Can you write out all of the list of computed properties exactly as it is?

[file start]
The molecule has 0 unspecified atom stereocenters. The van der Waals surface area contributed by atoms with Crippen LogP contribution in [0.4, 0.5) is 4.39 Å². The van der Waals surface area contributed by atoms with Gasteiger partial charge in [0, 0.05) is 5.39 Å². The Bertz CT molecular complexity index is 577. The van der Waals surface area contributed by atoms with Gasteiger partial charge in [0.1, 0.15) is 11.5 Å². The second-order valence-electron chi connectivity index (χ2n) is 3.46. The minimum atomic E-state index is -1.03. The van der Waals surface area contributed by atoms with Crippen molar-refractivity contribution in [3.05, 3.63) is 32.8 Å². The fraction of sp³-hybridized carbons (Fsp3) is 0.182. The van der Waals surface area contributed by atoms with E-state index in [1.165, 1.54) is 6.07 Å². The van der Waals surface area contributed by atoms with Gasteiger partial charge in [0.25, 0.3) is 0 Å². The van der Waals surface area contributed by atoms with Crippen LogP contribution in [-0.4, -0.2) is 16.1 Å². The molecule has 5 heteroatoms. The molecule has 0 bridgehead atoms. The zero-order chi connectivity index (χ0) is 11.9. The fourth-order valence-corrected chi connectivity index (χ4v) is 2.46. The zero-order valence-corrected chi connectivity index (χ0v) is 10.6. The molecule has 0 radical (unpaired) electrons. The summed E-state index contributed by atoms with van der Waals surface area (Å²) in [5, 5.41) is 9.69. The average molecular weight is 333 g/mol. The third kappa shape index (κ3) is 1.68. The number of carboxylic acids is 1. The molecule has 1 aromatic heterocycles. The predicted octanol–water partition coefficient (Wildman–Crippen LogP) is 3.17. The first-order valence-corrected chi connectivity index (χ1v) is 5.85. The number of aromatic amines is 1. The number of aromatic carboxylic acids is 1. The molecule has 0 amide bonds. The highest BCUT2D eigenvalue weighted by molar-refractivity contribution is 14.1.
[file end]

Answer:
The molecule has 0 unspecified atom stereocenters. The van der Waals surface area contributed by atoms with Crippen LogP contribution in [0.4, 0.5) is 4.39 Å². The van der Waals surface area contributed by atoms with Gasteiger partial charge in [0, 0.05) is 5.39 Å². The Bertz CT molecular complexity index is 577. The van der Waals surface area contributed by atoms with Gasteiger partial charge in [0.1, 0.15) is 11.5 Å². The second-order valence-electron chi connectivity index (χ2n) is 3.46. The minimum atomic E-state index is -1.03. The van der Waals surface area contributed by atoms with Crippen molar-refractivity contribution in [3.05, 3.63) is 32.8 Å². The fraction of sp³-hybridized carbons (Fsp3) is 0.182. The van der Waals surface area contributed by atoms with E-state index in [1.165, 1.54) is 6.07 Å². The van der Waals surface area contributed by atoms with Gasteiger partial charge in [0.25, 0.3) is 0 Å². The van der Waals surface area contributed by atoms with Crippen LogP contribution in [-0.4, -0.2) is 16.1 Å². The molecule has 5 heteroatoms. The molecule has 0 bridgehead atoms. The zero-order chi connectivity index (χ0) is 11.9. The fourth-order valence-corrected chi connectivity index (χ4v) is 2.46. The zero-order valence-corrected chi connectivity index (χ0v) is 10.6. The molecule has 0 radical (unpaired) electrons. The summed E-state index contributed by atoms with van der Waals surface area (Å²) in [5, 5.41) is 9.69. The average molecular weight is 333 g/mol. The third kappa shape index (κ3) is 1.68. The number of carboxylic acids is 1. The molecule has 1 aromatic heterocycles. The predicted octanol–water partition coefficient (Wildman–Crippen LogP) is 3.17. The first-order valence-corrected chi connectivity index (χ1v) is 5.85. The number of aromatic amines is 1. The number of aromatic carboxylic acids is 1. The molecule has 0 amide bonds. The highest BCUT2D eigenvalue weighted by molar-refractivity contribution is 14.1.